Let me ask you a question, if Abraham Maslow was alive today , and he was asked what a teenagers 'Hierarchy of needs look like , do you think he would describe it like the graphic below?
While the image above may seem flippant and dismissive of young peoples experience, I believe it tells us an uncomfortable truth about how young people build attachments in a technological age.
The recent reports in the media of the two young people who took their own lives because of the cruelty of others across the internet, seems to confirm this,14 year old Hanna Smith and 17 year old Daniel Perry both took her lives after being taunted by individuals on the internet, on face value it seems incredible that they put so much stock in what an anonymous stranger thought over those close to them.
Just try ,as I did Googling ' teenage + suicide + internet' the results will shock you , stories and pictures of young people who's lives ended prematurely because of an interaction on the internet.
As a school counsellor , I have come to the realisation that for many young people there is no separation between 'virtual and real life' , all the interactions they experience be it in a chat room on the internet or in the street all take on equal importance and equal reality.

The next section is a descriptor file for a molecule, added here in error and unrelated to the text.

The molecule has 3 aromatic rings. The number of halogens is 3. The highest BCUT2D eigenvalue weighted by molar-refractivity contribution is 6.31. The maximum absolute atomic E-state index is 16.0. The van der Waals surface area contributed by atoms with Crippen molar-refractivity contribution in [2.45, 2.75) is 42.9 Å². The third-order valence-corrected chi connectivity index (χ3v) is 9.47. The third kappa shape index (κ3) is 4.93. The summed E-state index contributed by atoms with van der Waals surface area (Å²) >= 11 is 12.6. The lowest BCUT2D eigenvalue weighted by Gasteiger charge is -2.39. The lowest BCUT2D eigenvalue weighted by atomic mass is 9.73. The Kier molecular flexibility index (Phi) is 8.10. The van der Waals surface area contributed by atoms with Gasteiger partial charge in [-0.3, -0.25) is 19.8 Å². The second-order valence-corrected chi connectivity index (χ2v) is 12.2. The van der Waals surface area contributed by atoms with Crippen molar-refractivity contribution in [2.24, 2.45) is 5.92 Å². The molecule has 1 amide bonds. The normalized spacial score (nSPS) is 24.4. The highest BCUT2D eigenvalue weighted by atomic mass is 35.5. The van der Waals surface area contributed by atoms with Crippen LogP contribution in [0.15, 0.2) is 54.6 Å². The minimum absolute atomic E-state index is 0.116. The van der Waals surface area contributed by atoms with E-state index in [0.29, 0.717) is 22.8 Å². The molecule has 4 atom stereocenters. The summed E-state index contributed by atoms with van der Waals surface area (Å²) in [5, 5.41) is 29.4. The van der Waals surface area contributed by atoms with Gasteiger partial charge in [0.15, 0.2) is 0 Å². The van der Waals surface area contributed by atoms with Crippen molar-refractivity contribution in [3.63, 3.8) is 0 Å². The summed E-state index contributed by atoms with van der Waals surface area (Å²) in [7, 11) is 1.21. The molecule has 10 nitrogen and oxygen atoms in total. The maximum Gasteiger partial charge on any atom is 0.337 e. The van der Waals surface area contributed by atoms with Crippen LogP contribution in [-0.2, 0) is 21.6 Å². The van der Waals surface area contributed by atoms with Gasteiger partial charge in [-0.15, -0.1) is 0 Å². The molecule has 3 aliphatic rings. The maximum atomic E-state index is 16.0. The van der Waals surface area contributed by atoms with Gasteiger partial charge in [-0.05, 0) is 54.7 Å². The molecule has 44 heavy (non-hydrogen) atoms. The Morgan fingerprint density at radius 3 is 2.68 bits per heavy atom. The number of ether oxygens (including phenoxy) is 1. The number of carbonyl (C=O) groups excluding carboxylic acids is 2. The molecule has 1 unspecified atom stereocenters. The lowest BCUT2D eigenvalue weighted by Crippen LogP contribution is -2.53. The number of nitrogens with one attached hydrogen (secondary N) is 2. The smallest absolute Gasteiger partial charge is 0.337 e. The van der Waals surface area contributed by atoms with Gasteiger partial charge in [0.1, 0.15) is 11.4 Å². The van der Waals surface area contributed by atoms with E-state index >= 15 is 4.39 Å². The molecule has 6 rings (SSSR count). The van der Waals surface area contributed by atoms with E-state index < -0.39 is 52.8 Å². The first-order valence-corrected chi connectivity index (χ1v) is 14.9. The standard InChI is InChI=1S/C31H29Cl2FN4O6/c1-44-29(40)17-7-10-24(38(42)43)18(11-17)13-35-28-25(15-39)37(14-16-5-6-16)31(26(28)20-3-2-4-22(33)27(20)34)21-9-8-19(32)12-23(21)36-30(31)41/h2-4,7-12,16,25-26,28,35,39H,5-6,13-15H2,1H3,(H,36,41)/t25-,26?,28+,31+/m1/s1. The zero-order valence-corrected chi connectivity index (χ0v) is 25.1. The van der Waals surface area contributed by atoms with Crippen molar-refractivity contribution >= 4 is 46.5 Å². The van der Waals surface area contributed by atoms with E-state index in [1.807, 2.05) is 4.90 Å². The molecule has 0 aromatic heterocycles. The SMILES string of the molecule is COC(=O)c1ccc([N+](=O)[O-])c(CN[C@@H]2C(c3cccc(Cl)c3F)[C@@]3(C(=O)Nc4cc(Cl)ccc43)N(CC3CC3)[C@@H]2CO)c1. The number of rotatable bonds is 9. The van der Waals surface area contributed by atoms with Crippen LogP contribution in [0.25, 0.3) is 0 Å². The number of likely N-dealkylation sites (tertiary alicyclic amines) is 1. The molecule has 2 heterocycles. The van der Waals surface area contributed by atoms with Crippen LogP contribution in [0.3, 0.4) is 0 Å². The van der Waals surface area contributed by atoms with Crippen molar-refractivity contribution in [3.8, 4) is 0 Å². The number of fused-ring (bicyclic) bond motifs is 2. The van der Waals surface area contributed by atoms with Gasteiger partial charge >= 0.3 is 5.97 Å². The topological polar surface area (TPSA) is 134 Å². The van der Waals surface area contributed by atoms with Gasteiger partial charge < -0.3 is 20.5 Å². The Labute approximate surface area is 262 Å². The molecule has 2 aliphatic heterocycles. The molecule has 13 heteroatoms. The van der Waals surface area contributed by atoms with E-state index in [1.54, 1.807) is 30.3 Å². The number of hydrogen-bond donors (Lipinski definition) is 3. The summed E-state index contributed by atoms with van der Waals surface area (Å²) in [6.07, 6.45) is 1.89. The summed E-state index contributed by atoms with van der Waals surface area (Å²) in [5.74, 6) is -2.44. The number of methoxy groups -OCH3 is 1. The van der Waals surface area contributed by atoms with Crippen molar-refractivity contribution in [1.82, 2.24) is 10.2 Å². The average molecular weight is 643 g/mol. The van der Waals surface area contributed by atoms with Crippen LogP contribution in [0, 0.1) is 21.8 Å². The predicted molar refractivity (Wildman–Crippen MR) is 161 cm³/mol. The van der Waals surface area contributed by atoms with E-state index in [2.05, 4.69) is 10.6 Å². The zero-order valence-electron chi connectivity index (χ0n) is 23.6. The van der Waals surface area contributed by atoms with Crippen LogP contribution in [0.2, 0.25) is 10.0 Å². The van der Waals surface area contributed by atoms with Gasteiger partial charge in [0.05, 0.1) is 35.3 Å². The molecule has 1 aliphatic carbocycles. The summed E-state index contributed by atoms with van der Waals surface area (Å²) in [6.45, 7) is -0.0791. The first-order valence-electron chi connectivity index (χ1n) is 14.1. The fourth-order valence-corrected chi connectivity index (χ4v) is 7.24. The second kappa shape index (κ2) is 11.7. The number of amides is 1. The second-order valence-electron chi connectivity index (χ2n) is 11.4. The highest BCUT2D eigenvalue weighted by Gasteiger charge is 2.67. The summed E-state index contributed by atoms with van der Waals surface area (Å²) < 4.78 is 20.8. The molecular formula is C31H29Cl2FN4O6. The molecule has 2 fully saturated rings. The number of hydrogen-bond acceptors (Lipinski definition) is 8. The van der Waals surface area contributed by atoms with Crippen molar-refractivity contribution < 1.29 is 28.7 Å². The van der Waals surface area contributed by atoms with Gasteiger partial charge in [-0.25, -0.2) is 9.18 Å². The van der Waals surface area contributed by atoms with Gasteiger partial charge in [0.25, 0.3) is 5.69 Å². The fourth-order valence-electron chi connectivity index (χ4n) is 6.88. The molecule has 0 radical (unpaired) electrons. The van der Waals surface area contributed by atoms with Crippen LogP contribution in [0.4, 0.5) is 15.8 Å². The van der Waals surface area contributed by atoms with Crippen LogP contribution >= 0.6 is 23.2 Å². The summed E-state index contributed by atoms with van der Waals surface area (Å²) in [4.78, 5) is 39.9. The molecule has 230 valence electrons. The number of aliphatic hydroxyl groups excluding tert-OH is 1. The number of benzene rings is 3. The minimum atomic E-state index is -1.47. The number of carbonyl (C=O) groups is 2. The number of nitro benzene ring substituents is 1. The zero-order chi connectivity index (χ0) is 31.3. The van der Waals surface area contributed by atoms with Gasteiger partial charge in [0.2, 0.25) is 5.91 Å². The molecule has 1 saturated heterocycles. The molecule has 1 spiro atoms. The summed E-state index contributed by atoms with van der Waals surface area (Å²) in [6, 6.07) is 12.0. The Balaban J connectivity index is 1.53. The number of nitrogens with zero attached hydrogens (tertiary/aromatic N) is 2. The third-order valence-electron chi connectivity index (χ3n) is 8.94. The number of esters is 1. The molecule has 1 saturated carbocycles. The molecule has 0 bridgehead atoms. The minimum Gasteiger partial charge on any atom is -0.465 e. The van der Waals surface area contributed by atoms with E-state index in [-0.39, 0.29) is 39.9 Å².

Significantly , a comment made by an anonymous individual on a website can cause just as much pain as something said by someone who is known to them.
Even adults are not immune, there are plenty of media stories of individuals who make bad choices driven by an interaction in a chat room or an a social media site.
The reason for this, I believe is that we strive to be connected to other human beings ,be it in a reality based environment such as school, work or in a social setting and when we are 'connected' at some level ,we give a piece of ourselves away, to the 'other', which paradoxically has the potential to make us more vulnerabl
So what is to be done?
First,all acknowledge that for some young people the boundary between real and virtual life is non existent, and that the attachments young people make in the virtual world can just as life affirming as relationships in the 'real world'.
Second, realise that the shiny new ipad, tablet or smart phone , is in fact an open door in to your children’s life , and like any open door anyone can step through it at any time.
Lastly , build a culture of awareness around the use of social media sites, especially around the awareness that some individuals who believe that they are anonymous will say and do bad things, share this with your children.
If you or someone you know is feeling bullied or is considering suicide , there is help – the two organisation below exist to support you.
Papyrus is an organisation who supports young people who are considering suicide, Click here for details
CEOP (Child Exploitation and Online Protection Centre ) is an organisation which is dedicated to eradicating the sexual abuse of children, Click here for details
For those outside the UK, Google 'Internet +child+protection insert the name of your country'
Please share your experiences in the comments section below.